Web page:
So what if some people call her Serena and the rest call her Usagi? That only matters in online forums and chatting with your Japanese friends, and I personally think it’s interesting comparing and contrasting the versions. As for which one I go with, usually it’s whichever one I like better (not necessarily which version I see first, though it is certainly that in the Kiki case). I watch Black Butler, Spirited Away, Madoka Magica, and Hetalia in Japanese, but I watch Wolf’s Rain, .hack//SIGN, Princess Mononoke, and Ouran High School Host Club in English. I can watch the other versions too, but it’s just personal preference, mostly pertaining to beloved voice actors and no other rhyme or reason.
Whatever you change, heart, effort, and charm should shine through, no matter what. Changes have to be made in adaptation.
So why am I mad about Kiki again? Mostly because of the advertising of this new feature (rather than, say, having the original Disney dub and the new 2010 Disney dub available in the same package, like a theatrical and director’s cut) and the choice of doing such a thing over a decade later, at the expense of someone’s memory.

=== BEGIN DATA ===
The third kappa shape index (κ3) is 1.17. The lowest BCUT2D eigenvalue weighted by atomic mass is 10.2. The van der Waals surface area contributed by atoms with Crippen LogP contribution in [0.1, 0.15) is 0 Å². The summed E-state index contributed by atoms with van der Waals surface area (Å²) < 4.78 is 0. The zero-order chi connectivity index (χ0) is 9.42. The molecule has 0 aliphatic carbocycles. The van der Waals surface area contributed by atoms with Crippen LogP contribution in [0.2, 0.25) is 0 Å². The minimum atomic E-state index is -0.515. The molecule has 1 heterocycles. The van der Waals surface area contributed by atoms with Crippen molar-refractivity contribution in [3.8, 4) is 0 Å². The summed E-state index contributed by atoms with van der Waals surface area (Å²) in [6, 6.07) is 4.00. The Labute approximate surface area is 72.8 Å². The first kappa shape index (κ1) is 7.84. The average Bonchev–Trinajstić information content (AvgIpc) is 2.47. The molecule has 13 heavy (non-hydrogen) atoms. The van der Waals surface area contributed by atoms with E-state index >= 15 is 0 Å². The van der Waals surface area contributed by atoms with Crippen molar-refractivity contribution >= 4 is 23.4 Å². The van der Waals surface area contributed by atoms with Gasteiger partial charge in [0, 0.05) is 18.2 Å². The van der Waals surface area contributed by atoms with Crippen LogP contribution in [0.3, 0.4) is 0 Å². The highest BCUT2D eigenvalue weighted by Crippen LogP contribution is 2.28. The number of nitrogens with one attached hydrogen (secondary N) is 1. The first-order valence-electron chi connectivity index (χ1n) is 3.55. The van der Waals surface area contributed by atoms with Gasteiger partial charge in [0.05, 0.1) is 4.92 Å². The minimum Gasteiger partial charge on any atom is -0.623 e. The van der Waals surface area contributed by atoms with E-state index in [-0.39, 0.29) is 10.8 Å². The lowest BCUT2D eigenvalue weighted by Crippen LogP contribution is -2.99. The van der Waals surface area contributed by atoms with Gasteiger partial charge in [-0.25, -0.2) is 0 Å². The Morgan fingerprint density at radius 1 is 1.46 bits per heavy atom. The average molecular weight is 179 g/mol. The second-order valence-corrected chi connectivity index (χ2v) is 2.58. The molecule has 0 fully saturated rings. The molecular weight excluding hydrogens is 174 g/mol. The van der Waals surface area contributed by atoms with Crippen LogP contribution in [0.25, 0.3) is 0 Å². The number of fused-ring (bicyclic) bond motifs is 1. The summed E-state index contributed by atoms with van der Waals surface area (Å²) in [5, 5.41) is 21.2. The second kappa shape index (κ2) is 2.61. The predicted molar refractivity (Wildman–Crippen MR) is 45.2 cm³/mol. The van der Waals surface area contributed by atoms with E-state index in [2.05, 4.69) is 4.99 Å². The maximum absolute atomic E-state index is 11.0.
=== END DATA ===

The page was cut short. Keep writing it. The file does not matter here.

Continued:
What do I mean by that last bit?
This article takes an in-depth look at the story and changes made, but let me point out a few things here for the uninitiated:
“The 2010 DVD drops a considerable amount of character dubbing. Most affected is Jiji (Kiki’s cat), for whom (Phil Hartman) had provided a number of witty ad-libs. Here, unless a character is explicitly shown to be speaking, they’re silent. The silence goes even further in few scenes that had score apparently added for the English dub; these now appear without music. Other noticeable losses include Kiki and Jiji’s in-flight and in-rain banter (particularly the latter, upon arriving in their new town), some of Tombo’s lines, and a radio report. Furthermore, some minor changes occur in the credited titles of certain filmmakers.